paythegrants black logoOn 28 January 2021, SERI’s Alana Potter joined a press conference for the #PayTheGrants Campaign calling for the extension and increase of the COVID-19 Social Relief of Distress (SRD) Grants to at least R585-00 in line with the food poverty line. The press conference was hosted by Black Sash, C19 People’s Coalition Cash Transfers Working Group and the Institute of Economic Justice (IEJ). Potter spoke alongside affected grant claimants, Zwelinzima Vavi, Advocate Thuli Madonsela, and social justice activists.

The #PayTheGrants Campaign joint statement calls for:

  • Extension and increase of the COVID-19 SRD Grants to at least the food poverty line of R585 per person per month
  • Unduly harsh and narrow criteria for accessing the grant need to be reassessed.
  • Inclusion of Caregivers for the SRD Grant regardless of whether they are receiving a child support grant on behalf of their children.
  • Urgent progress towards implementation of the long-overdue Basic Income Guarantee (Grant) for those aged 18 to 59 years.

IMG 1941In SERI’s statement, Alana spoke, in support of the joint statement, about the critical importance of ensuring that there is a continuation and increase of unconditional cash transfers to people as a bridge to a basic income grant. Given the devastating impact the pandemic has had the livelihoods of informal and precarious workers, Alana argued that the cash grant was vital for ensuring that people do not go hungry because they would ensure that local markets and informal traders can start trading again.

The  informal sector is critical in generating livelihoods, providing food security, and for reducing poverty. Informal traders, for example, do not only make food accessible, but they also maximise economic and ownership opportunities, creating multiplier effects into local communities they are part of.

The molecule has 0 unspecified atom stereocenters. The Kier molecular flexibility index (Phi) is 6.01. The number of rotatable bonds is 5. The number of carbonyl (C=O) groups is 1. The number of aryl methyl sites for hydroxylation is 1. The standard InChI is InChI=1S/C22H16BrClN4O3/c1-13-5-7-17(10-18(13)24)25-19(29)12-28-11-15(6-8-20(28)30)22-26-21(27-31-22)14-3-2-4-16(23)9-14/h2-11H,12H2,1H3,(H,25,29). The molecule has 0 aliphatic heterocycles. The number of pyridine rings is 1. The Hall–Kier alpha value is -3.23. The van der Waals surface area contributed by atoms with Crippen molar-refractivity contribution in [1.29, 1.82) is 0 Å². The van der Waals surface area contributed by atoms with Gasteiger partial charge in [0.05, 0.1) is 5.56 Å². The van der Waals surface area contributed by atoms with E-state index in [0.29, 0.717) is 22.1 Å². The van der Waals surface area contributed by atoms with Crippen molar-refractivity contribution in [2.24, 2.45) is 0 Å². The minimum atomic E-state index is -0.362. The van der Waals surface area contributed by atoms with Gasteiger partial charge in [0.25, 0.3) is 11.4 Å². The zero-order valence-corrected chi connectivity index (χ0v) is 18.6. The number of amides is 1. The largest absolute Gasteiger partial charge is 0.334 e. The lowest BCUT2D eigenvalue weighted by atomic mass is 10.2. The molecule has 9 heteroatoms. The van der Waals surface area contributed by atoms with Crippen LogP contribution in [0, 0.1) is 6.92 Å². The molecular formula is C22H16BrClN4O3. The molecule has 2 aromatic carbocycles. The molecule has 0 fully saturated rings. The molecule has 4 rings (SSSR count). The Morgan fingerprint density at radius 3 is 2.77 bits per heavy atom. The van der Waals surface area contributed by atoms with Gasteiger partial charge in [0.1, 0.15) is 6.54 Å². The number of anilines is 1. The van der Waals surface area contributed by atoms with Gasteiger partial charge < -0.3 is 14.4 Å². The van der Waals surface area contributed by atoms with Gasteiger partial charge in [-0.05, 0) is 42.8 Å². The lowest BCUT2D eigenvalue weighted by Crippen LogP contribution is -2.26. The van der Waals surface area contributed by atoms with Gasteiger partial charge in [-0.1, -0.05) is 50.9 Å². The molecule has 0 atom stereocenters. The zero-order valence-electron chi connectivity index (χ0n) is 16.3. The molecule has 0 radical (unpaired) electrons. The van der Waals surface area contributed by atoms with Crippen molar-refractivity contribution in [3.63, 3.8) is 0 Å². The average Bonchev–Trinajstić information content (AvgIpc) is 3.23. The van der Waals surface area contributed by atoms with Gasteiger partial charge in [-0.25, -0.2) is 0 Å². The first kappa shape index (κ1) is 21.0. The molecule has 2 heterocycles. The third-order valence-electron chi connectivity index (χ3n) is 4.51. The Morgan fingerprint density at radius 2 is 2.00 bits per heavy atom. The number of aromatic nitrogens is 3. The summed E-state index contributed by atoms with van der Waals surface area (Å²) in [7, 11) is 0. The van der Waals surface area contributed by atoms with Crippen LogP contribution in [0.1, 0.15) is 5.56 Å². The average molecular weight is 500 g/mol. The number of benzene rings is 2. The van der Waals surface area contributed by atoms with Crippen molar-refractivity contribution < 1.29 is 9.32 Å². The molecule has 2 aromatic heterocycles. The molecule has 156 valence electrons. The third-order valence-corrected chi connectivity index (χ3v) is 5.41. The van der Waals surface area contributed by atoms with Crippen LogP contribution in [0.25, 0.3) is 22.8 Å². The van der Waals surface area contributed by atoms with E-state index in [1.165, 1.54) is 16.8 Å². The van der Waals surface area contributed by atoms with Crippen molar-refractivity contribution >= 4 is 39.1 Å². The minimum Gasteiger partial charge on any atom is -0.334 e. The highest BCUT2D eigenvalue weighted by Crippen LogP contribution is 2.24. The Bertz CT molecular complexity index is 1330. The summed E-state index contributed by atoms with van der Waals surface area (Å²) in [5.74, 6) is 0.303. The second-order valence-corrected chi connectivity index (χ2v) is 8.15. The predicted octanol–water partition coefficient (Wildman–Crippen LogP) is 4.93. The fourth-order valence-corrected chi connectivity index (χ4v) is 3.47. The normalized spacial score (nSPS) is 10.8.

Alana noted that civil society and a range of CSOs have mobilised to generate valuable evidence advocating for strengthening the informal economy by:

  1. Improving the regulatory environment: Simplify licensing: Local government regulations should not be used as an excuse to filter some traders, spazas and reclaimers out of the system. Neither should they be used to introduce new bureaucratic red tape barriers and at the same time open opportunities for abuses of power by law enforcement agencies. Street trader bylaws must be reviewed and made more enabling and brought in line with the Constitution and case law. (see SERI, 2018).
  2. Municipal and national government must give clear and consistent messages to the public, to local authorities and to law enforcement officers.
  3. Improve supportive public health measures at markets and trading spaces to facilitate safe trading.
  4. Recognise informal and precarious workers and the informal economy as legitimate and valid contributors to socio-economic resilience.
  5. Increase social protections.


  • Read the #PayTheGrants joint statement here.
  • Download COVID-19 guidelines for informal traders (in streets, markets and spaza shops) here.